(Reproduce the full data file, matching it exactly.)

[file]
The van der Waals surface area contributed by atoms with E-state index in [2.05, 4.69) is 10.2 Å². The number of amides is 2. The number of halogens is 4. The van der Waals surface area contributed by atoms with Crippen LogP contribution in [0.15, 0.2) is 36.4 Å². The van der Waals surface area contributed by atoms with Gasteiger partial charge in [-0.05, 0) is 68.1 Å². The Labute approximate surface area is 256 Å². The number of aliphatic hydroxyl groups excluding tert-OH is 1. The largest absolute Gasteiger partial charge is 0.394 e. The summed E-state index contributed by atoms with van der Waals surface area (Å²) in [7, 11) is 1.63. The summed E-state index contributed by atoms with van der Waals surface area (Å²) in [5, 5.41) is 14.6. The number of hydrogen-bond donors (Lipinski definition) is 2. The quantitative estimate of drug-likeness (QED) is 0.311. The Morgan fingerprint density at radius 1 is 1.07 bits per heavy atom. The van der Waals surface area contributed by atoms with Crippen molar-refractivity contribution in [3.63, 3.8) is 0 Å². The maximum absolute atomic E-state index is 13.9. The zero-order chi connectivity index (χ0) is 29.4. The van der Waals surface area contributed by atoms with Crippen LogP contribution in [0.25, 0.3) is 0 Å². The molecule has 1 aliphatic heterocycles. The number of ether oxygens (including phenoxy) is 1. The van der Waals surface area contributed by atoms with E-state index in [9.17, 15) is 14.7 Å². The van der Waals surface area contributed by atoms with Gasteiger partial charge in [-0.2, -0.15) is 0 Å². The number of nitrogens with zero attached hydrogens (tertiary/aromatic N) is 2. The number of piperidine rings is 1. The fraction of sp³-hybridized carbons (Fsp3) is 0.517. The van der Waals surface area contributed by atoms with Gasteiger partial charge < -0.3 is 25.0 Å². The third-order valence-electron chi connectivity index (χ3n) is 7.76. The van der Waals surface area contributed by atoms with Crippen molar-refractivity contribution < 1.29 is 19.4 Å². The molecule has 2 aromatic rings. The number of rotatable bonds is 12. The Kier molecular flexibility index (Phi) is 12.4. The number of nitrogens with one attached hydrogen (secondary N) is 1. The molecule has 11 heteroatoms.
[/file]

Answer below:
The van der Waals surface area contributed by atoms with E-state index in [2.05, 4.69) is 10.2 Å². The number of amides is 2. The number of halogens is 4. The van der Waals surface area contributed by atoms with Crippen LogP contribution in [0.15, 0.2) is 36.4 Å². The van der Waals surface area contributed by atoms with Gasteiger partial charge in [-0.05, 0) is 68.1 Å². The Labute approximate surface area is 256 Å². The number of aliphatic hydroxyl groups excluding tert-OH is 1. The largest absolute Gasteiger partial charge is 0.394 e. The summed E-state index contributed by atoms with van der Waals surface area (Å²) in [7, 11) is 1.63. The summed E-state index contributed by atoms with van der Waals surface area (Å²) in [5, 5.41) is 14.6. The number of hydrogen-bond donors (Lipinski definition) is 2. The quantitative estimate of drug-likeness (QED) is 0.311. The Morgan fingerprint density at radius 1 is 1.07 bits per heavy atom. The van der Waals surface area contributed by atoms with Crippen molar-refractivity contribution in [3.63, 3.8) is 0 Å². The maximum absolute atomic E-state index is 13.9. The zero-order chi connectivity index (χ0) is 29.4. The van der Waals surface area contributed by atoms with Crippen LogP contribution in [0.25, 0.3) is 0 Å². The molecule has 1 aliphatic heterocycles. The number of ether oxygens (including phenoxy) is 1. The van der Waals surface area contributed by atoms with E-state index in [9.17, 15) is 14.7 Å². The van der Waals surface area contributed by atoms with Gasteiger partial charge in [-0.2, -0.15) is 0 Å². The number of nitrogens with zero attached hydrogens (tertiary/aromatic N) is 2. The number of piperidine rings is 1. The fraction of sp³-hybridized carbons (Fsp3) is 0.517. The van der Waals surface area contributed by atoms with Gasteiger partial charge < -0.3 is 25.0 Å². The third-order valence-electron chi connectivity index (χ3n) is 7.76. The van der Waals surface area contributed by atoms with Crippen molar-refractivity contribution < 1.29 is 19.4 Å². The molecule has 2 aromatic rings. The number of rotatable bonds is 12. The Kier molecular flexibility index (Phi) is 12.4. The number of nitrogens with one attached hydrogen (secondary N) is 1. The molecule has 11 heteroatoms.